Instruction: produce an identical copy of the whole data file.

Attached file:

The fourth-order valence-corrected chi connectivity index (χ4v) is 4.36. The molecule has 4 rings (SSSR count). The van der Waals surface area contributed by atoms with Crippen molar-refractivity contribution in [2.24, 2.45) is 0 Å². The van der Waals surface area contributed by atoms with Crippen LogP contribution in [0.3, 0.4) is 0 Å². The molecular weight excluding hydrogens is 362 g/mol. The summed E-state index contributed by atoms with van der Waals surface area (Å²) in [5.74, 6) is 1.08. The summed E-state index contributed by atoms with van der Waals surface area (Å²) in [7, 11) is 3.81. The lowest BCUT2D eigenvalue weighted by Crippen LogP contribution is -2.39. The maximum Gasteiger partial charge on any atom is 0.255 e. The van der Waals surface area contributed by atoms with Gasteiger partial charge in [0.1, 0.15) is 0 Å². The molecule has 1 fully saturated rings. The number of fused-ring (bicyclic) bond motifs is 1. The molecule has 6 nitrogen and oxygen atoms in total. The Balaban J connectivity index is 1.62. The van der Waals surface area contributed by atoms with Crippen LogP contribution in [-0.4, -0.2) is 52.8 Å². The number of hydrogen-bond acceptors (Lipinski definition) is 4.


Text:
The fourth-order valence-corrected chi connectivity index (χ4v) is 4.36. The molecule has 4 rings (SSSR count). The van der Waals surface area contributed by atoms with Crippen molar-refractivity contribution in [2.24, 2.45) is 0 Å². The van der Waals surface area contributed by atoms with Crippen LogP contribution in [0.3, 0.4) is 0 Å². The molecular weight excluding hydrogens is 362 g/mol. The summed E-state index contributed by atoms with van der Waals surface area (Å²) in [5.74, 6) is 1.08. The summed E-state index contributed by atoms with van der Waals surface area (Å²) in [7, 11) is 3.81. The lowest BCUT2D eigenvalue weighted by Crippen LogP contribution is -2.39. The maximum Gasteiger partial charge on any atom is 0.255 e. The van der Waals surface area contributed by atoms with Gasteiger partial charge in [0.1, 0.15) is 0 Å². The molecule has 1 fully saturated rings. The number of fused-ring (bicyclic) bond motifs is 1. The molecule has 6 nitrogen and oxygen atoms in total. The Balaban J connectivity index is 1.62. The van der Waals surface area contributed by atoms with Crippen LogP contribution in [-0.4, -0.2) is 52.8 Å². The number of hydrogen-bond acceptors (Lipinski definition) is 4.